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Kakkirala Rama Rao and Another Vs. Income-tax Officer, Rajahmundry Circle. - Court Judgment

LegalCrystal Citation
SubjectDirect Taxation
CourtAndhra Pradesh High Court
Decided On
Case NumberWrit Petition No. 595 of 1957
Reported in[1958]33ITR457(AP)
AppellantKakkirala Rama Rao and Another
Respondentincome-tax Officer, Rajahmundry Circle.
Excerpt:
- - it is stated that the fact that soon after the release of the properties from attachment by the collector, atmaram executed an agreement to relinquish his interest in the joint family properties as well as the fact that there was neither a relinquishment deed actually executed by atmaram nor a partition deed clearly point to the whole affair being a device to defeat the government from collecting the arrear demand from the defaulter......consisting of of kakkirala rama rao and his two sons, kamaraju and aatmaram. the firm of the joint family was assessed to income-tax for the year 1948-49 at rs. 140-12-0 and after this sum was deducted from the advance of rs. 3,375-15-0 paid under section 18a of the indian income-tax act, a sum of rs. 3,336-2-0 including interest thereon became refundable. an order to that effect was ought to have been passed on april 30, 1949, in which it was also stated a refund voucher for the said sum will be sent later on; but in spite of reminders and addressing communications dated may 13, 1949, and august 22, 1949, requesting the income-tax officer, rajahmundry, the voucher was not sent. it is further alleged that the father issued a notice to his sons on august 21, 1949, communicating his.....
Judgment:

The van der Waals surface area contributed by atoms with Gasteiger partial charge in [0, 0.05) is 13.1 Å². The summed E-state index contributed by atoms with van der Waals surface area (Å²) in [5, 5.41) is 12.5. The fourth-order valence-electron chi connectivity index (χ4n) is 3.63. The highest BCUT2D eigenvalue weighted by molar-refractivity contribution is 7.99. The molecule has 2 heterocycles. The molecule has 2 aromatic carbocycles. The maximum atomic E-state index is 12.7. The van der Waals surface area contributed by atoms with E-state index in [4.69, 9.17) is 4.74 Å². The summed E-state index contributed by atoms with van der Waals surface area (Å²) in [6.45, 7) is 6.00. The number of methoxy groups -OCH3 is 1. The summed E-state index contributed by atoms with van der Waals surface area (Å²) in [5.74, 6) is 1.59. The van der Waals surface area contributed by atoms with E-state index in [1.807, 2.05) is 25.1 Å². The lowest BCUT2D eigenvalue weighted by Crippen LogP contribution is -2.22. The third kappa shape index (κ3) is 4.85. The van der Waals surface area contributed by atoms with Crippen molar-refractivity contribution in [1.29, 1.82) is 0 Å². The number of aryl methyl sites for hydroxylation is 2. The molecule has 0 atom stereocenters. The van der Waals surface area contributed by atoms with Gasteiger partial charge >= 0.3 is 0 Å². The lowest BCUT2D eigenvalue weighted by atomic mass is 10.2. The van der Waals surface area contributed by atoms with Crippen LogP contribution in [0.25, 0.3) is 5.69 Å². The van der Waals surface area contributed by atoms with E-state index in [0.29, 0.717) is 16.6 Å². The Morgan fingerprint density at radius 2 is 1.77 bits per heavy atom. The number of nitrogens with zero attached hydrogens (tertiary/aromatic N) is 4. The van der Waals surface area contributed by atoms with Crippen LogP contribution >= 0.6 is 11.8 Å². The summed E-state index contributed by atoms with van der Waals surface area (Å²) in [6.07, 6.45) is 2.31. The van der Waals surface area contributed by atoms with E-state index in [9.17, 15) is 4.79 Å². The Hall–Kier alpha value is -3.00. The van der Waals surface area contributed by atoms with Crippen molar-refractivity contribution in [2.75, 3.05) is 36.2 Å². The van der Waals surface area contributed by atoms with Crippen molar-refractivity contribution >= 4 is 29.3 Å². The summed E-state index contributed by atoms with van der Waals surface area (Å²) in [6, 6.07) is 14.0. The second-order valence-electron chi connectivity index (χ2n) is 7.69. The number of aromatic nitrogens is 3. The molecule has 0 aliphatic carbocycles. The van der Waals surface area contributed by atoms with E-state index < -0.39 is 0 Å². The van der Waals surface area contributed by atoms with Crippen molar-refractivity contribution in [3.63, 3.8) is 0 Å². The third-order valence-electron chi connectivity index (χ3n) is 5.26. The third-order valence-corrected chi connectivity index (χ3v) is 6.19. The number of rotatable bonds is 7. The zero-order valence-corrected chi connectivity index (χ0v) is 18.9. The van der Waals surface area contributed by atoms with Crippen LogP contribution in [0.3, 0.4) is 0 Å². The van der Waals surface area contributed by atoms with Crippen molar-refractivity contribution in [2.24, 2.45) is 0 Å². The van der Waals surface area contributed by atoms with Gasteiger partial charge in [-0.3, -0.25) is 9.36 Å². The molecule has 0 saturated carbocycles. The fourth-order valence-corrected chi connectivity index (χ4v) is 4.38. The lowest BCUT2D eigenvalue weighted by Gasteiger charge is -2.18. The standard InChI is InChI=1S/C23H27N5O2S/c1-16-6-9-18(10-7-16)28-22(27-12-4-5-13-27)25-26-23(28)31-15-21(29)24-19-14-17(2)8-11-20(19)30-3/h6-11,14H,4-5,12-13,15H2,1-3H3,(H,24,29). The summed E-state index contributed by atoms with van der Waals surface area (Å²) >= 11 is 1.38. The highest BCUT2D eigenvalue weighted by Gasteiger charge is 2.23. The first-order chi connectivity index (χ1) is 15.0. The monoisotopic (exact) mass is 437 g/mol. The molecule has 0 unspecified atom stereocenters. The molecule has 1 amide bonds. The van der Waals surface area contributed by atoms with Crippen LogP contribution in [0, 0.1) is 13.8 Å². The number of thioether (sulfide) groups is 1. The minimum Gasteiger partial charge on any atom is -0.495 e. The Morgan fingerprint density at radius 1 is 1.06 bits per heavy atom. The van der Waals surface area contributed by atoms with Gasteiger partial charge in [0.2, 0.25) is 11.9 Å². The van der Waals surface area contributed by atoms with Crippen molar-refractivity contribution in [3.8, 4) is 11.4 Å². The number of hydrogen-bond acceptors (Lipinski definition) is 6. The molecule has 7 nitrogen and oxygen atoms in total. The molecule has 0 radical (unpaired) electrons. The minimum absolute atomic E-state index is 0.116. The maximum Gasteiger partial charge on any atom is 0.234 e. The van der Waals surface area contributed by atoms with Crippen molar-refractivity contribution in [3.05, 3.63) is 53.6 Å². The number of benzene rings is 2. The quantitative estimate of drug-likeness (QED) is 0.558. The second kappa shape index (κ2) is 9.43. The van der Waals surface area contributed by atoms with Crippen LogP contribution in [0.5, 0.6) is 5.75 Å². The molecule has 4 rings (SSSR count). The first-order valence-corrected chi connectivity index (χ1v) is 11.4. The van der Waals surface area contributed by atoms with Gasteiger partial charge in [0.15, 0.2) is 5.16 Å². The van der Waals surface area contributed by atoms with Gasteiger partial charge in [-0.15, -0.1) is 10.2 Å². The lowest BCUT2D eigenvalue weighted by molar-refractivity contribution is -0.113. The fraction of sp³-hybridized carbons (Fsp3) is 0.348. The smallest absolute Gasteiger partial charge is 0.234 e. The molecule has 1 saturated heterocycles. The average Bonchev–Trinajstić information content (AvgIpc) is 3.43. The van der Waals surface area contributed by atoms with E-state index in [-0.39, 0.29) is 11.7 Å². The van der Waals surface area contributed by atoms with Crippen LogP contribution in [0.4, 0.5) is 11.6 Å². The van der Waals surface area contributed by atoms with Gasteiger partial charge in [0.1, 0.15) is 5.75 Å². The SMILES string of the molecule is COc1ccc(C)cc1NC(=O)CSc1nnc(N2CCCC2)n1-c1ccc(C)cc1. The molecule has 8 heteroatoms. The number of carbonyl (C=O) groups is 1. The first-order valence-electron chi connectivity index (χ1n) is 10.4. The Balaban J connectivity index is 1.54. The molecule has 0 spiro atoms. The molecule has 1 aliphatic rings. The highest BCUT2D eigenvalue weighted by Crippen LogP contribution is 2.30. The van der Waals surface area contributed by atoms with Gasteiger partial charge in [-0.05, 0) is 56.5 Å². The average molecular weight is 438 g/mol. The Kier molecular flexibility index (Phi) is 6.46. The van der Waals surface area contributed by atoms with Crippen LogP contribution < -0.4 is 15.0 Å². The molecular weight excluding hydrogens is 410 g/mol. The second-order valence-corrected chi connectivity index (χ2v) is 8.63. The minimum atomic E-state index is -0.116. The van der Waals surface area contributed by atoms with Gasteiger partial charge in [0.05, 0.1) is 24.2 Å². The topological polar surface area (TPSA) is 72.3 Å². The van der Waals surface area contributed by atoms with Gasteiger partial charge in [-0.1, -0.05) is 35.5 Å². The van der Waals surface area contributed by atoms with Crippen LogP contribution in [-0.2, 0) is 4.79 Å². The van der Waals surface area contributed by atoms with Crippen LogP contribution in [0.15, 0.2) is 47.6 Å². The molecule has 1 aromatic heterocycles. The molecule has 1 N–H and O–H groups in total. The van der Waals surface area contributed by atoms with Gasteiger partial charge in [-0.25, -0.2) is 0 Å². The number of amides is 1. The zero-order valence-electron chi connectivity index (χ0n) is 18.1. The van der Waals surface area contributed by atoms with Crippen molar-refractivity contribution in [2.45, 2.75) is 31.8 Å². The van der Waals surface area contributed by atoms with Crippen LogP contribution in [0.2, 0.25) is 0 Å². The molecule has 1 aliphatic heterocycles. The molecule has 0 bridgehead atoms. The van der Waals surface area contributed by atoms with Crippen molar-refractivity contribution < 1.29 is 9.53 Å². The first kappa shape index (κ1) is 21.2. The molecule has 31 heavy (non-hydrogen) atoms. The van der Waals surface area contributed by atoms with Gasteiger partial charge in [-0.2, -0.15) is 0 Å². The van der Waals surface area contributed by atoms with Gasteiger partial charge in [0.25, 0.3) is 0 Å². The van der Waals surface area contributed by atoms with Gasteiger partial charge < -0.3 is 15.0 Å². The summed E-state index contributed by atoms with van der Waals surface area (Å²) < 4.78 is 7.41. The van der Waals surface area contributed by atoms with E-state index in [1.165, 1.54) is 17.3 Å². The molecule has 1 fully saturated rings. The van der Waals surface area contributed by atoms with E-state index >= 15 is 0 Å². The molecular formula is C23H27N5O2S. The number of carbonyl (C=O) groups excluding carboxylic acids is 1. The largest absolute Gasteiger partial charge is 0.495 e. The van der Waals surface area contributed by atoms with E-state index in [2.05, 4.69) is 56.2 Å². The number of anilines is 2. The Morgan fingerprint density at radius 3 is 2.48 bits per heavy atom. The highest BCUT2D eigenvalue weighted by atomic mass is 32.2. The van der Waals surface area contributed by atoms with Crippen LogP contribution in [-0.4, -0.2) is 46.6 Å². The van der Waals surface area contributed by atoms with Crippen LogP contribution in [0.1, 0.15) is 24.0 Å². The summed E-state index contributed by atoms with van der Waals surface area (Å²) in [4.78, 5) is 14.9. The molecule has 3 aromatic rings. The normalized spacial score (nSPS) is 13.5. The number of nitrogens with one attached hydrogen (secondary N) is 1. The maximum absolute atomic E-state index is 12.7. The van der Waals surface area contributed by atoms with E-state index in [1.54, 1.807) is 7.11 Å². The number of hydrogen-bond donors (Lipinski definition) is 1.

JAGANMOHAN REDDY - This is a petition for the issue of a writ of mandamus directing the respondent to make payment of the amount as per the order in General Index No. 62-R dated April 30, 1949, issued in favour of the petitioners or to issue any appropriate writ or direction to the respondent and pass such other or further orders as the court think fit. The petitioners carried on business under the name and style of Kakkirala Rama Rao & Sons, at Rajahmundry, consisting of of Kakkirala Rama Rao and his two sons, Kamaraju and Aatmaram. The firm of the joint family was assessed to income-tax for the year 1948-49 at Rs. 140-12-0 and after this sum was deducted from the advance of Rs. 3,375-15-0 paid under section 18A of the Indian Income-tax Act, a sum of Rs. 3,336-2-0 including interest thereon became refundable. An order to that effect was ought to have been passed on April 30, 1949, in which it was also stated a refund voucher for the said sum will be sent later on; but in spite of reminders and addressing communications dated May 13, 1949, and August 22, 1949, requesting the Income-tax Officer, Rajahmundry, the voucher was not sent. It is further alleged that the father issued a notice to his sons on August 21, 1949, communicating his intention to become divided in status with them and called upon his son, Atmaram, to settle his accounts in respect of his separate drawings for his person and separate business carried on by him under the name and style of Lakshmi Trading Co., that on settlement of accounts on September 2, 1949, an amount of Rs. 32,542-13-0 was found due from Atmaram to the family; that in lieu of this amount found due he relinquished his share in the family business and an agreement was executed by him evidencing the above terms and that in spite of communications addressed to the Income-tax Officer, dated April 5, 1951, January 2, 1953, April 27, 1953, and September 29, 1953, no reply was received, but on November 26, 1954, of the Income-tax Act attaching the amount due to the petitioner and his sons, for arrears of income-tax separately due from the other sons, Atmaram, in his individual business on the ground that Atmaram had a subsisting interest in the refundable amount. It is alleged that having regard to the settlement arrived at between Atmaram and the other members of the family, his shares was appropriate towards the debt due from him and that he has no subsisting interest in the amount due from the Income-tax Department. It is also stated that subsequent to the assessment year 1948-49 there was disruption of the family and the family business was stopped and that there was also no further assessment to income-tax for the family after April 30, 1949.